Biography (Dictionary of World Biography: Renaissance)
Article abstract: Camões is the author of Os Lusíadas (1572; The Lusiads, 1655), the national epic of Portugal. Celebrating the voyage of Vasco da Gama, the poem recites the heroic history of the Portuguese nation.
Luís de Camões (sometimes written Camoëns) was born in 1524, the year Vasco da Gama died. He was probably born in Lisbon, although by 1527 his family was living with Luís’ grandparents in Coimbra; most likely they fled from Lisbon to escape the plague, which reached the capital in that year.
Luís’ father was Simão Vas de Camões, a gentleman of no great power or wealth. Little is known of Anna de Macedo or Sá, Luís’ mother, beyond her name. When his father returned to Lisbon to take a position in the king’s warehouse, Luís remained in Coimbra with his mother in the home of her family, who were influential people there.
As Luís grew into manhood, Coimbra was undergoing its own development into the educational center of Portugal. Under the guidance of John III, a great university was permanently established. In or near 1539, Luis entered the university and must have read Vergil, Ovid, Lucan, and Cicero in the original Latin. He learned to speak Spanish fluently and was also exposed to Italian, Greek, geography,...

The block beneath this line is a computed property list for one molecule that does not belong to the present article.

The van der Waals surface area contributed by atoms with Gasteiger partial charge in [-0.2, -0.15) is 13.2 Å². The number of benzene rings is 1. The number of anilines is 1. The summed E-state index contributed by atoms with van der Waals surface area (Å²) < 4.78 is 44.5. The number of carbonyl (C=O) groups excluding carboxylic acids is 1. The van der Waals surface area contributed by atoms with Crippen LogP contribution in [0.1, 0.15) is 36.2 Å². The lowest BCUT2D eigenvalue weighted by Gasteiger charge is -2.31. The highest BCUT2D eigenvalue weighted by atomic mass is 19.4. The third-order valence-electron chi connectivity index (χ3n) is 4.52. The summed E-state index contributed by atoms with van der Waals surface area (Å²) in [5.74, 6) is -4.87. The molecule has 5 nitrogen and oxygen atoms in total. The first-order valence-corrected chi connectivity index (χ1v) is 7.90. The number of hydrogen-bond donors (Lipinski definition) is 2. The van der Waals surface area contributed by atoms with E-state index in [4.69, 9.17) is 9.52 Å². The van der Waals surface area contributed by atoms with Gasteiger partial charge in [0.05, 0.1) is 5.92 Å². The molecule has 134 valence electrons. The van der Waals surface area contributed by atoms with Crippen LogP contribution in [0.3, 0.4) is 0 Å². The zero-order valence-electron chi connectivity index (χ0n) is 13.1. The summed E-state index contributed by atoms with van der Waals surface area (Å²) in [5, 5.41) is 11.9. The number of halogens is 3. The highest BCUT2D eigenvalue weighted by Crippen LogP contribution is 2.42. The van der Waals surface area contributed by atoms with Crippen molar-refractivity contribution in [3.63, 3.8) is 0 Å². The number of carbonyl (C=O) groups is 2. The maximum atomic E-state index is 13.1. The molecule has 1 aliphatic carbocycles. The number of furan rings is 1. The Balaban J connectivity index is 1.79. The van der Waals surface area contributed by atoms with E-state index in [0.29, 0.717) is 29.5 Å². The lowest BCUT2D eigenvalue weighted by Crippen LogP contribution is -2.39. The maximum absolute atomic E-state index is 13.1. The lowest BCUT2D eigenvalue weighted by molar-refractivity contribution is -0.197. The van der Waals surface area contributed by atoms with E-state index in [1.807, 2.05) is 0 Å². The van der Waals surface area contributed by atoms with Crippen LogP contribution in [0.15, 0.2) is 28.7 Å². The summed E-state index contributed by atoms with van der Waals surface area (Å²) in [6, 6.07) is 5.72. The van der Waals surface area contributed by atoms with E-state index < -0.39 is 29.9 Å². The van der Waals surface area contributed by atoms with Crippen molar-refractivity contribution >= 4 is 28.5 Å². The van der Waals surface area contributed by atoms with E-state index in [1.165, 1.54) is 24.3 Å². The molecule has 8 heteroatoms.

(The entire section is 1958 words.)
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Biography (Critical Survey of Poetry)
Although he has had many biographers, little is known for certain of the adventuresome life of Luís de Camões, who represented so well in his life and works the Renaissance man and the Portuguese conquistador. The son of Simão Vas de Camões and Ana de Macedo or Sá, Camões was possibly related, through his paternal grandmother, to Vasco da Gama, as well as to other Portuguese notables dating as far back as 1370. Camões was a gentleman, then, although always of scant financial resources. It is clear, too, that he possessed a vast erudition. Because of the quantity and quality of Camões’s learning, it is likely that he studied at Coimbra University and therefore that he was born in Coimbra, as he probably would have been too poor to move there from Lisbon.
With some reputation as well as noble birth, Camões went to Lisbon between 1542 and 1545, to frequent the court and enjoy the greater activity of the capital. His enjoyment was short-lived, unfortunately, for in 1546 or 1547 he was banished to Ribatejo because of his passion for a lady of the court whose parents did not approve. It is known that during the years from 1547 to 1549, Camões was in Ceuta, Morocco, winning his spurs as a proper young nobleman but losing an eye, probably in combat with the Moors. In 1549, he was back in Lisbon, where he led a Bohemian existence until 1553, when, in a brawl, he injured his adversary so seriously that he was jailed.
Camões was released...
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Biography (Magill's Survey of World Literature, Revised Edition)
Luís de Camões (kuh-MOYNSH) is the preeminent poet of the Portuguese language, occupying a place in that language analogous to William Shakespeare in English or Dante in Italian in both the magnitude of his achievement and his influence upon Portuguese literature. Camões’s epic of discovery and conquest Os Lusíadas (1572; The Lusiads, 1655) is the work for which he is most renowned, but his lyric poetry and plays have also commanded attention.